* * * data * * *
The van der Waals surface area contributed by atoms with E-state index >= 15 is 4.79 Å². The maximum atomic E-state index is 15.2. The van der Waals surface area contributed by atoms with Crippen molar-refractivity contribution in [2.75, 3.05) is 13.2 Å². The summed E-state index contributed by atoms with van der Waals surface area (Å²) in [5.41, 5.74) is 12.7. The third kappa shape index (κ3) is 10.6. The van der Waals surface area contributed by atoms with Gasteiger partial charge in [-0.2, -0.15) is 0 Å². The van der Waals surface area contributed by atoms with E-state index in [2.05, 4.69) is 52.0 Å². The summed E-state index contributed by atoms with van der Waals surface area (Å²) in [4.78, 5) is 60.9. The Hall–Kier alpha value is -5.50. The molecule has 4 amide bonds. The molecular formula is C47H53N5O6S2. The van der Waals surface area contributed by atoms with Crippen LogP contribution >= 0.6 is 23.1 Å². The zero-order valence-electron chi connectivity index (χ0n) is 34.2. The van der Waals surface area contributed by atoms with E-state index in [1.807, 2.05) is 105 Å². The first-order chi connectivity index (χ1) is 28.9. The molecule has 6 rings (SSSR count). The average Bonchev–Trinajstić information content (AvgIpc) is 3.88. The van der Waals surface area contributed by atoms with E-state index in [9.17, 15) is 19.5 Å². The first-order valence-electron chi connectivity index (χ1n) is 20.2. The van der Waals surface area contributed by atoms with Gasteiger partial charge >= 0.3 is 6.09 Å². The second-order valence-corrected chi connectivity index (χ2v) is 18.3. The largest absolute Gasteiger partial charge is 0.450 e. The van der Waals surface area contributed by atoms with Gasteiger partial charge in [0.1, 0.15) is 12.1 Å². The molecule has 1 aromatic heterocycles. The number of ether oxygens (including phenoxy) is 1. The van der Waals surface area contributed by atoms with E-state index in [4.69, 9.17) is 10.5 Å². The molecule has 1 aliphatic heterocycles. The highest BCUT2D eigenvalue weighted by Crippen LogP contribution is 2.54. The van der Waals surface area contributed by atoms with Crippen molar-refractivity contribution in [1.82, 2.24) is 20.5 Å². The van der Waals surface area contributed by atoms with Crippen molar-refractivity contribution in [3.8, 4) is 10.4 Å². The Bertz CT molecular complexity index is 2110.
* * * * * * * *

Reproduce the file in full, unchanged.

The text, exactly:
The van der Waals surface area contributed by atoms with E-state index >= 15 is 4.79 Å². The maximum atomic E-state index is 15.2. The van der Waals surface area contributed by atoms with Crippen molar-refractivity contribution in [2.75, 3.05) is 13.2 Å². The summed E-state index contributed by atoms with van der Waals surface area (Å²) in [5.41, 5.74) is 12.7. The third kappa shape index (κ3) is 10.6. The van der Waals surface area contributed by atoms with Gasteiger partial charge in [-0.2, -0.15) is 0 Å². The van der Waals surface area contributed by atoms with E-state index in [2.05, 4.69) is 52.0 Å². The summed E-state index contributed by atoms with van der Waals surface area (Å²) in [4.78, 5) is 60.9. The Hall–Kier alpha value is -5.50. The molecule has 4 amide bonds. The molecular formula is C47H53N5O6S2. The van der Waals surface area contributed by atoms with Crippen LogP contribution >= 0.6 is 23.1 Å². The zero-order valence-electron chi connectivity index (χ0n) is 34.2. The van der Waals surface area contributed by atoms with E-state index in [1.807, 2.05) is 105 Å². The first-order chi connectivity index (χ1) is 28.9. The molecule has 6 rings (SSSR count). The average Bonchev–Trinajstić information content (AvgIpc) is 3.88. The van der Waals surface area contributed by atoms with E-state index in [9.17, 15) is 19.5 Å². The first-order valence-electron chi connectivity index (χ1n) is 20.2. The van der Waals surface area contributed by atoms with Gasteiger partial charge >= 0.3 is 6.09 Å². The second-order valence-corrected chi connectivity index (χ2v) is 18.3. The largest absolute Gasteiger partial charge is 0.450 e. The van der Waals surface area contributed by atoms with Gasteiger partial charge in [0.1, 0.15) is 12.1 Å². The molecule has 1 aromatic heterocycles. The number of ether oxygens (including phenoxy) is 1. The van der Waals surface area contributed by atoms with E-state index in [4.69, 9.17) is 10.5 Å². The molecule has 1 aliphatic heterocycles. The highest BCUT2D eigenvalue weighted by Crippen LogP contribution is 2.54. The van der Waals surface area contributed by atoms with Crippen molar-refractivity contribution in [1.82, 2.24) is 20.5 Å². The van der Waals surface area contributed by atoms with Crippen molar-refractivity contribution in [3.8, 4) is 10.4 Å². The Bertz CT molecular complexity index is 2110.